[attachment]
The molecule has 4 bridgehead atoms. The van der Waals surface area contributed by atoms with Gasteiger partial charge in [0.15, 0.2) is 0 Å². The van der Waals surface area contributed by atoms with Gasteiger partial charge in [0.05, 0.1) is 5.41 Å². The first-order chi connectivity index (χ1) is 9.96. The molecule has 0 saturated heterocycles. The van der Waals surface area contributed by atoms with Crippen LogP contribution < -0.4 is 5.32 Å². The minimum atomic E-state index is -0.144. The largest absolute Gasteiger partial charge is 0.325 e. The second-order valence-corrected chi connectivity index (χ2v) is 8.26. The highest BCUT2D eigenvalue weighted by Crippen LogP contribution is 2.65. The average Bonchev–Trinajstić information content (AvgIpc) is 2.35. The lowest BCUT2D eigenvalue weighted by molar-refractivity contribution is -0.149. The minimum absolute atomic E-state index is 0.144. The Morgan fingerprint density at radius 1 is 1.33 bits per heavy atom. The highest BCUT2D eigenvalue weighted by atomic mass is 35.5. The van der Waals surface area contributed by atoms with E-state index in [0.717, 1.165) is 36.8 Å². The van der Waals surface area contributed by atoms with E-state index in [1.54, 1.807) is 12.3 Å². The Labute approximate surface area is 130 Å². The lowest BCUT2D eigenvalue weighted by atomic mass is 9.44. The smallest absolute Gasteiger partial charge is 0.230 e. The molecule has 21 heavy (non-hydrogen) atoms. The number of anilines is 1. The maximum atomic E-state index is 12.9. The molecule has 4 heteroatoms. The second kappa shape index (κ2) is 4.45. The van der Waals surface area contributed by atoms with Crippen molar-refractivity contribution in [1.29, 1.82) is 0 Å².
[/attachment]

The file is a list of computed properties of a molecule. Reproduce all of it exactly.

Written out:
The molecule has 4 bridgehead atoms. The van der Waals surface area contributed by atoms with Gasteiger partial charge in [0.15, 0.2) is 0 Å². The van der Waals surface area contributed by atoms with Gasteiger partial charge in [0.05, 0.1) is 5.41 Å². The first-order chi connectivity index (χ1) is 9.96. The molecule has 0 saturated heterocycles. The van der Waals surface area contributed by atoms with Crippen LogP contribution < -0.4 is 5.32 Å². The minimum atomic E-state index is -0.144. The largest absolute Gasteiger partial charge is 0.325 e. The second-order valence-corrected chi connectivity index (χ2v) is 8.26. The highest BCUT2D eigenvalue weighted by Crippen LogP contribution is 2.65. The average Bonchev–Trinajstić information content (AvgIpc) is 2.35. The lowest BCUT2D eigenvalue weighted by molar-refractivity contribution is -0.149. The minimum absolute atomic E-state index is 0.144. The Morgan fingerprint density at radius 1 is 1.33 bits per heavy atom. The highest BCUT2D eigenvalue weighted by atomic mass is 35.5. The van der Waals surface area contributed by atoms with E-state index in [0.717, 1.165) is 36.8 Å². The van der Waals surface area contributed by atoms with E-state index in [1.54, 1.807) is 12.3 Å². The Labute approximate surface area is 130 Å². The lowest BCUT2D eigenvalue weighted by atomic mass is 9.44. The smallest absolute Gasteiger partial charge is 0.230 e. The molecule has 21 heavy (non-hydrogen) atoms. The number of anilines is 1. The maximum atomic E-state index is 12.9. The molecule has 4 heteroatoms. The second kappa shape index (κ2) is 4.45. The van der Waals surface area contributed by atoms with Crippen molar-refractivity contribution in [1.29, 1.82) is 0 Å².